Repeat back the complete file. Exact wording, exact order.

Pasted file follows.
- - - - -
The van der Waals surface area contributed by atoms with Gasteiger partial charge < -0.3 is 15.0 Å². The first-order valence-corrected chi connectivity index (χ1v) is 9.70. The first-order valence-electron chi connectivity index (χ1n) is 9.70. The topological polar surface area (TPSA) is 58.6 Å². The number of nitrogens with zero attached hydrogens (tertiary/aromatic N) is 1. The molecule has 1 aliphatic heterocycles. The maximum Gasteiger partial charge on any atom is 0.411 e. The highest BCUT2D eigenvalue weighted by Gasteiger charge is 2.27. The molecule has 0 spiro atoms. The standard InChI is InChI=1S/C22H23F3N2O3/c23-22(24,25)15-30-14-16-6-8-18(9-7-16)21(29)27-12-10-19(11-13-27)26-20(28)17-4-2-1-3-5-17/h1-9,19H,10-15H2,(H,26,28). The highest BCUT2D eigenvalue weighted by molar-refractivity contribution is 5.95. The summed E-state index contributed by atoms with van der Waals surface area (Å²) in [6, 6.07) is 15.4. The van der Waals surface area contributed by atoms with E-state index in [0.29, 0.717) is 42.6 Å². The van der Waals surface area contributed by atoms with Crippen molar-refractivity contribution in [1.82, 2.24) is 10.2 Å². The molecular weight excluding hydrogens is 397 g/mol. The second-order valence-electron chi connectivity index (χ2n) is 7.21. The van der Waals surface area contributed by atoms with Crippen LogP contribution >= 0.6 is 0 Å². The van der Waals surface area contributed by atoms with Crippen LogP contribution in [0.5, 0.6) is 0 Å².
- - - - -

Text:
The van der Waals surface area contributed by atoms with Gasteiger partial charge < -0.3 is 15.0 Å². The first-order valence-corrected chi connectivity index (χ1v) is 9.70. The first-order valence-electron chi connectivity index (χ1n) is 9.70. The topological polar surface area (TPSA) is 58.6 Å². The number of nitrogens with zero attached hydrogens (tertiary/aromatic N) is 1. The molecule has 1 aliphatic heterocycles. The maximum Gasteiger partial charge on any atom is 0.411 e. The highest BCUT2D eigenvalue weighted by Gasteiger charge is 2.27. The molecule has 0 spiro atoms. The standard InChI is InChI=1S/C22H23F3N2O3/c23-22(24,25)15-30-14-16-6-8-18(9-7-16)21(29)27-12-10-19(11-13-27)26-20(28)17-4-2-1-3-5-17/h1-9,19H,10-15H2,(H,26,28). The highest BCUT2D eigenvalue weighted by molar-refractivity contribution is 5.95. The summed E-state index contributed by atoms with van der Waals surface area (Å²) in [6, 6.07) is 15.4. The van der Waals surface area contributed by atoms with E-state index in [0.29, 0.717) is 42.6 Å². The van der Waals surface area contributed by atoms with Crippen molar-refractivity contribution in [1.82, 2.24) is 10.2 Å². The molecular weight excluding hydrogens is 397 g/mol. The second-order valence-electron chi connectivity index (χ2n) is 7.21. The van der Waals surface area contributed by atoms with Crippen LogP contribution >= 0.6 is 0 Å². The van der Waals surface area contributed by atoms with Crippen LogP contribution in [0.5, 0.6) is 0 Å².